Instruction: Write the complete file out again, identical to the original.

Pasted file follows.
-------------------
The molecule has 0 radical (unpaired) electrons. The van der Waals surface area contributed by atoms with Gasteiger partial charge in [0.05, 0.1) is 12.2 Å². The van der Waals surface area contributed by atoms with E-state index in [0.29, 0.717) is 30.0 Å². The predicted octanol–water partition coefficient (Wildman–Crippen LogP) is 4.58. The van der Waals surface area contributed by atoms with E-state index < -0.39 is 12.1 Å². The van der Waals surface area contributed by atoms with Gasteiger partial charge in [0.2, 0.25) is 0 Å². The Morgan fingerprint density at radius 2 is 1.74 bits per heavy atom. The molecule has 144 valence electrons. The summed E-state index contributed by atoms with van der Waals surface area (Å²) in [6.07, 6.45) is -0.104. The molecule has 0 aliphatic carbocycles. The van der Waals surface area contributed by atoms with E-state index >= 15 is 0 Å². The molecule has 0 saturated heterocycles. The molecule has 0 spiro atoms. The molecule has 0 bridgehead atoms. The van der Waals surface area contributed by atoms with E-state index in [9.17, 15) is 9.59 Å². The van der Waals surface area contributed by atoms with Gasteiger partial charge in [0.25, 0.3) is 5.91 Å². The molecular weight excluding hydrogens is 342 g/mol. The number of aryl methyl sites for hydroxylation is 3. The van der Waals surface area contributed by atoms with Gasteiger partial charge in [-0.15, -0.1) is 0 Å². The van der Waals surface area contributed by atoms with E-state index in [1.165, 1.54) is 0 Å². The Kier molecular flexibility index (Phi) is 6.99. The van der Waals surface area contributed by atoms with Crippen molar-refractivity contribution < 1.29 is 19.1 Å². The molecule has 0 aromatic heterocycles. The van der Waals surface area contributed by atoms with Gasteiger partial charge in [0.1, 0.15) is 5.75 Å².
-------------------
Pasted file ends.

The molecule has 0 radical (unpaired) electrons. The van der Waals surface area contributed by atoms with Gasteiger partial charge in [0.05, 0.1) is 12.2 Å². The van der Waals surface area contributed by atoms with E-state index in [0.29, 0.717) is 30.0 Å². The predicted octanol–water partition coefficient (Wildman–Crippen LogP) is 4.58. The van der Waals surface area contributed by atoms with E-state index < -0.39 is 12.1 Å². The van der Waals surface area contributed by atoms with Gasteiger partial charge in [0.2, 0.25) is 0 Å². The Morgan fingerprint density at radius 2 is 1.74 bits per heavy atom. The molecule has 144 valence electrons. The summed E-state index contributed by atoms with van der Waals surface area (Å²) in [6.07, 6.45) is -0.104. The molecule has 0 aliphatic carbocycles. The van der Waals surface area contributed by atoms with E-state index >= 15 is 0 Å². The molecule has 0 saturated heterocycles. The molecule has 0 spiro atoms. The molecule has 0 bridgehead atoms. The van der Waals surface area contributed by atoms with E-state index in [9.17, 15) is 9.59 Å². The van der Waals surface area contributed by atoms with Gasteiger partial charge in [0.25, 0.3) is 5.91 Å². The molecular weight excluding hydrogens is 342 g/mol. The number of aryl methyl sites for hydroxylation is 3. The van der Waals surface area contributed by atoms with Gasteiger partial charge in [-0.15, -0.1) is 0 Å². The van der Waals surface area contributed by atoms with E-state index in [1.165, 1.54) is 0 Å². The Kier molecular flexibility index (Phi) is 6.99. The van der Waals surface area contributed by atoms with Crippen molar-refractivity contribution < 1.29 is 19.1 Å². The molecule has 0 aromatic heterocycles. The van der Waals surface area contributed by atoms with Gasteiger partial charge in [0.1, 0.15) is 5.75 Å².